We’ve come to expect the unexpected from Gucci creative director Alessandro Michele—and by unexpected, we mean models walking the runway with baby dragons in tow, tiger-faced velvet cushions, and extravagant soirees thrown in haunted locales. And such was the case this past November, when he transformed Los Angeles’s legendary Hollywood Forever cemetery into a sprawling bash in honour of the Italian fashion house’s fragrance, Gucci Guilty. The final resting place of Judy Garland, Rudolph Valentino, and Johnny Ramone, to name a few, was given the Michele dusting. Statues were adorned with oversized floral wreaths and crypts served as showcases for perfume bottles, while a larger-than-life pink neon sign broadcasted the tag #ForeverGuilty (the brand’s arty @GucciBeauty Instagram account was later populated with curated snapshots of the night’s festivities).
It was all to herald a new era for the fragrance, which has been reborn under Michele’s influence after almost a decade as a men’s-only scent. Guilty now includes an eau de parfum for women, which is cased inside a slick golden ode to Old Hollywood and fronted by none other than retro goddess Lana Del Rey. The singer’s casting feels like a match made in Gucci heaven—Del Rey’s reimagined American narrative is kindred to the brand’s bold idiosyncratic vision. “When I met Alessandro, he told me that he designed a lot of his ideas and clothes whilst listening to the music, and I just thought the whole thing was a good fit, so I was really excited—it’s a dream,” says the singer.
Del Rey stars alongside frequent Gucci collaborator Jared Leto in the campaign, a kitschy technicolor romp around the City of Angels, lensed by photographer Glen Luchford. Clad in clashing suits, the duo meditate on the grass by star-studded tombstones, visit a grocery store inhabited by zoo animals, and feast at a late-night diner where Courtney Love cameos as a waitress. “When I spoke to Alessandro, he said that he wanted the whole campaign to be about two people who were living life on their own terms,” says Del Rey. “I was thinking of a woman who was really fun, free, and in love,” she says. “Just feeling fabulous wearing the most outrageous outfits and acting like it was nothing.” That woman isn’t far off from the singer herself, whose signature style is showcased here at its exaggerated best here: dripping in rhinestones, with a bedazzled hairclip tucked gently into her Priscilla Presley bouffant. Her elongated, dust-pink talons caress the bottle, accentuating its rose-gold liquid.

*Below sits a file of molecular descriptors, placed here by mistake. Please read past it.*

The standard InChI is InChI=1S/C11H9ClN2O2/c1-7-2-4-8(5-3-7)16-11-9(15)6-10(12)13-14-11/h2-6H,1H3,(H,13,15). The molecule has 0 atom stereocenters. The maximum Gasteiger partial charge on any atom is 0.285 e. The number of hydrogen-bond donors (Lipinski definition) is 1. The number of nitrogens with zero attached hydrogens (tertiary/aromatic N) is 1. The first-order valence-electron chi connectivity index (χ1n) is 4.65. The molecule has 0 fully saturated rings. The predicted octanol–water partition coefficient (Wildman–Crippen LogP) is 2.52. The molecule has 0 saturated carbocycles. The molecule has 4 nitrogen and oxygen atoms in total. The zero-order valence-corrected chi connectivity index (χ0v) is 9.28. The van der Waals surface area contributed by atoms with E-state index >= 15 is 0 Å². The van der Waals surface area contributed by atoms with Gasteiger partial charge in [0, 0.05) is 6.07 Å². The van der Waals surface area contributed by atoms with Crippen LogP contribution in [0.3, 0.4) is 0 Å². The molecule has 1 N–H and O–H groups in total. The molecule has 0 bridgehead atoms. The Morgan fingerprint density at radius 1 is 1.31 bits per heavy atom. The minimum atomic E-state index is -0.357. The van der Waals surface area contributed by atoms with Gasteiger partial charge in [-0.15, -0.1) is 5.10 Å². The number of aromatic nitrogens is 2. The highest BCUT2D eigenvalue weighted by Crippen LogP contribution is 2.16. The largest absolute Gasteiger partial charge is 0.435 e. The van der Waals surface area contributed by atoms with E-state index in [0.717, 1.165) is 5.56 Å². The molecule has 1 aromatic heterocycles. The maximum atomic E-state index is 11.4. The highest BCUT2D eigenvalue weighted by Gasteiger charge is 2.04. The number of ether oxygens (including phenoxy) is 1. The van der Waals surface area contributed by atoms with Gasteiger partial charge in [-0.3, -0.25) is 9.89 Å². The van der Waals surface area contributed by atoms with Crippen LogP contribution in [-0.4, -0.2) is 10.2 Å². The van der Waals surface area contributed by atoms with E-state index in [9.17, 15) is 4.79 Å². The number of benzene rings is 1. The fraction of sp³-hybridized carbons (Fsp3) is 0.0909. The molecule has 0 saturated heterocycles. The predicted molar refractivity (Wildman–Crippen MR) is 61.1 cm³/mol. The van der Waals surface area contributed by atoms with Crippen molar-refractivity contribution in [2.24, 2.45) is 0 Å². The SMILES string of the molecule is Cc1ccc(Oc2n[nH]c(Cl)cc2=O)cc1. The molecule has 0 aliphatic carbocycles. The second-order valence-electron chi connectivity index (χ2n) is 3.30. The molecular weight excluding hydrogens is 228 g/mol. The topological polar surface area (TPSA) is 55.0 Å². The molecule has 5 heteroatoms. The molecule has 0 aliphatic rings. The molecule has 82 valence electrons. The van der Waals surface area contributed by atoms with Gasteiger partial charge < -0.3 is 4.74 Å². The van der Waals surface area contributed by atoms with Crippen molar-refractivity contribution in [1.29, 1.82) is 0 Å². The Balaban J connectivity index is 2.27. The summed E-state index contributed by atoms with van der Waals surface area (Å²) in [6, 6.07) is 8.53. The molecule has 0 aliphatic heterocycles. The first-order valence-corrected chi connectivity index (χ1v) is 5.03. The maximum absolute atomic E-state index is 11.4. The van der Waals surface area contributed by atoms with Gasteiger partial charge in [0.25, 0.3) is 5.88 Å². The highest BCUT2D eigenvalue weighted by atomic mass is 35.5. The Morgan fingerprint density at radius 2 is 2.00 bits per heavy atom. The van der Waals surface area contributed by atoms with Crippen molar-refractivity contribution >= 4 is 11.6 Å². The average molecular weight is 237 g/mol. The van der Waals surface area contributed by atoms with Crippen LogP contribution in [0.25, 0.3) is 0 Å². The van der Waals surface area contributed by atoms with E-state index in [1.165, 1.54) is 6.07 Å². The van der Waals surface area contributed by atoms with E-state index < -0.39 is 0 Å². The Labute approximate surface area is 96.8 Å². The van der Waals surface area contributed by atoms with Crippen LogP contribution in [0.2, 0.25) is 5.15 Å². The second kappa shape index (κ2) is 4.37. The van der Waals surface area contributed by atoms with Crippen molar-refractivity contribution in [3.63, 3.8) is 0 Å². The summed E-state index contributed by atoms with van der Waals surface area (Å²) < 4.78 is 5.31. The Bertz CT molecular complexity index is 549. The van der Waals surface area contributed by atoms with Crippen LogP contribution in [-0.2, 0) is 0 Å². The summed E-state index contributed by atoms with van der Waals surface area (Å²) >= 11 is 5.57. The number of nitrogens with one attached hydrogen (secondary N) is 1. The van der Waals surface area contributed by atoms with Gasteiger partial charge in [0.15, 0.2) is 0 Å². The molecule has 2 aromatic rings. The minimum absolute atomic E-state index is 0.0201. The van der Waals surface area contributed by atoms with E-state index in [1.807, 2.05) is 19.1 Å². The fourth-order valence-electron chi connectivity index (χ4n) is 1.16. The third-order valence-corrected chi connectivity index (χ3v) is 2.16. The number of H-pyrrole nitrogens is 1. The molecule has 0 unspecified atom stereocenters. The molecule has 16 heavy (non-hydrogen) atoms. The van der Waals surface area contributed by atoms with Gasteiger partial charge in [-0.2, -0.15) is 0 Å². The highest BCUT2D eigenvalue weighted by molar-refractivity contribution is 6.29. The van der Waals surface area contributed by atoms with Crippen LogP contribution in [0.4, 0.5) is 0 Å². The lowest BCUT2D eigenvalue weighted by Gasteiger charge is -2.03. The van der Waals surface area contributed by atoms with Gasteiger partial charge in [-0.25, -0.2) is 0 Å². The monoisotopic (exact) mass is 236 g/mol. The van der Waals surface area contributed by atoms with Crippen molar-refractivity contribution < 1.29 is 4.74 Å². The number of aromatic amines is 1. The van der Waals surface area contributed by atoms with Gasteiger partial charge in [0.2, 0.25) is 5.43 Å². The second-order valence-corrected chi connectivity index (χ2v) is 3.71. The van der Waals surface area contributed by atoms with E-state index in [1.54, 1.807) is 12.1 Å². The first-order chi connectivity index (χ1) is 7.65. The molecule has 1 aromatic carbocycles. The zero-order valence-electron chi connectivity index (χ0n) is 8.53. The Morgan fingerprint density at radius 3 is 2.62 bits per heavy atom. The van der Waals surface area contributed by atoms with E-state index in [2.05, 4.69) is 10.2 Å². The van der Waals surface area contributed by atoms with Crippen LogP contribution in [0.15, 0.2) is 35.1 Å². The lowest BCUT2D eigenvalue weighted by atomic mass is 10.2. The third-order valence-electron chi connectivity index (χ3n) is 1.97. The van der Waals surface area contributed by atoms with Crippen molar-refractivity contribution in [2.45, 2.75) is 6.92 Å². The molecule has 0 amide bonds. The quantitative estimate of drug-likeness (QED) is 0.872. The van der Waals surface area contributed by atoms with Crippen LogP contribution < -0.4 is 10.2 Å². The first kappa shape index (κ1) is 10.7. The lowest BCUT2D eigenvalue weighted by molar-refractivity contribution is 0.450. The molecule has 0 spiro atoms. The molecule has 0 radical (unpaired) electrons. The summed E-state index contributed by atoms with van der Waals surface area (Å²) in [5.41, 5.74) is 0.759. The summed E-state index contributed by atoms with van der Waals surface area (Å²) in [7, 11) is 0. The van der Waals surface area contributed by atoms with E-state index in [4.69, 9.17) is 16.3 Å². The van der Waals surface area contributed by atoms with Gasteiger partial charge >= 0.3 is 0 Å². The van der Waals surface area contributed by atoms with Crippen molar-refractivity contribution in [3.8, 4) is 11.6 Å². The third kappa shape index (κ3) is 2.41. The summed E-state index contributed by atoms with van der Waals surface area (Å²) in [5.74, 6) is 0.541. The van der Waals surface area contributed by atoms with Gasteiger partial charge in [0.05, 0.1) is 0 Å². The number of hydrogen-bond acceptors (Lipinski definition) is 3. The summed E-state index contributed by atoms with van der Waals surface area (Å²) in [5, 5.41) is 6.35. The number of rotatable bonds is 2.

The eccentric campaign is evocative of the scent itself, an Oriental floral that feels ultra-feminine, but with just enough spice to embody a hedonistic reprieve from everyday life. Top notes feature mandora, a Mediterranean citrus from Cyprus, which is smoothed out with bergamot and pink pepper. Meanwhile, lilac is contrasted with rosy and violet notes and layered with geranium to create a nuanced blend. Patchouli oils are what give it that hedonist edge—which brings us back to the fragrance’s name: Guilty. The word has taken form in so many headlines lately and has come to mean so many things. As far as Del Rey is concerned, though, Gucci’s take isn’t damning. On the contrary, it’s about “being unapologetically who you are, being really bold and brazen, if that’s who you are, and just being free.”